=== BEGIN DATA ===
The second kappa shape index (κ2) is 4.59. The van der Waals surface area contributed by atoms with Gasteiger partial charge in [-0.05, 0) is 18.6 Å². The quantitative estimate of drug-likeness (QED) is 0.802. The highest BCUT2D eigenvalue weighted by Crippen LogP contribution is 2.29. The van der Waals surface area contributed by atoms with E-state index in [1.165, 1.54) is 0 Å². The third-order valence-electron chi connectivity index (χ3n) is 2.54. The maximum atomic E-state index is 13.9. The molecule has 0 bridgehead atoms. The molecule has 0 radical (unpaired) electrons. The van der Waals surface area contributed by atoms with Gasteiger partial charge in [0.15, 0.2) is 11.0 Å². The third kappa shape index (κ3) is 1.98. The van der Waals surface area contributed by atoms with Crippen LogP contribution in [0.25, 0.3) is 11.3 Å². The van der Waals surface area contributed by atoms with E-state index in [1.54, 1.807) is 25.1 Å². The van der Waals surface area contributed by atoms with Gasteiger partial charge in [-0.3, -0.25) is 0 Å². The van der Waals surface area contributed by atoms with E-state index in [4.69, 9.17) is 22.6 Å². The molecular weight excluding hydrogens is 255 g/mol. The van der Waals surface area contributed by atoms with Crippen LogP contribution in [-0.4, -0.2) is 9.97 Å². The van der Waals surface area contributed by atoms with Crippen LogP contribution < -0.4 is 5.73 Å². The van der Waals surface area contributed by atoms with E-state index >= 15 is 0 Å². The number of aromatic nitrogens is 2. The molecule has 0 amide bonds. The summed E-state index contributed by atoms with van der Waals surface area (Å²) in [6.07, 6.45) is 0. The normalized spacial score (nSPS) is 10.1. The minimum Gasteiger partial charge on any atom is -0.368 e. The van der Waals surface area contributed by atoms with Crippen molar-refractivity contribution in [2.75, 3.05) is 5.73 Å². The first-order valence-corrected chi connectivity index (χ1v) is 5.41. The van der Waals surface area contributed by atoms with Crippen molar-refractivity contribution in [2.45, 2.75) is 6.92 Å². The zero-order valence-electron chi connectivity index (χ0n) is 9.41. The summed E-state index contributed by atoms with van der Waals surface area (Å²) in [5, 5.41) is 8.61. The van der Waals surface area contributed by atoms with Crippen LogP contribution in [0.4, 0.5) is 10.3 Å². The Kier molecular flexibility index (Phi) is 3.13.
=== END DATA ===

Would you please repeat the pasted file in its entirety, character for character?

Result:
The second kappa shape index (κ2) is 4.59. The van der Waals surface area contributed by atoms with Gasteiger partial charge in [-0.05, 0) is 18.6 Å². The quantitative estimate of drug-likeness (QED) is 0.802. The highest BCUT2D eigenvalue weighted by Crippen LogP contribution is 2.29. The van der Waals surface area contributed by atoms with E-state index in [1.165, 1.54) is 0 Å². The third-order valence-electron chi connectivity index (χ3n) is 2.54. The maximum atomic E-state index is 13.9. The molecule has 0 bridgehead atoms. The molecule has 0 radical (unpaired) electrons. The van der Waals surface area contributed by atoms with Gasteiger partial charge in [0.15, 0.2) is 11.0 Å². The third kappa shape index (κ3) is 1.98. The van der Waals surface area contributed by atoms with Crippen LogP contribution in [0.25, 0.3) is 11.3 Å². The van der Waals surface area contributed by atoms with E-state index in [1.54, 1.807) is 25.1 Å². The van der Waals surface area contributed by atoms with Gasteiger partial charge in [-0.3, -0.25) is 0 Å². The van der Waals surface area contributed by atoms with E-state index in [4.69, 9.17) is 22.6 Å². The molecular weight excluding hydrogens is 255 g/mol. The van der Waals surface area contributed by atoms with Crippen LogP contribution in [-0.4, -0.2) is 9.97 Å². The van der Waals surface area contributed by atoms with Crippen LogP contribution < -0.4 is 5.73 Å². The van der Waals surface area contributed by atoms with E-state index >= 15 is 0 Å². The number of aromatic nitrogens is 2. The molecule has 0 amide bonds. The summed E-state index contributed by atoms with van der Waals surface area (Å²) in [6.07, 6.45) is 0. The normalized spacial score (nSPS) is 10.1. The minimum Gasteiger partial charge on any atom is -0.368 e. The van der Waals surface area contributed by atoms with Crippen molar-refractivity contribution in [2.75, 3.05) is 5.73 Å². The first-order valence-corrected chi connectivity index (χ1v) is 5.41. The van der Waals surface area contributed by atoms with Crippen molar-refractivity contribution in [2.45, 2.75) is 6.92 Å². The zero-order valence-electron chi connectivity index (χ0n) is 9.41. The summed E-state index contributed by atoms with van der Waals surface area (Å²) in [5, 5.41) is 8.61. The van der Waals surface area contributed by atoms with Crippen LogP contribution in [0.4, 0.5) is 10.3 Å². The Kier molecular flexibility index (Phi) is 3.13.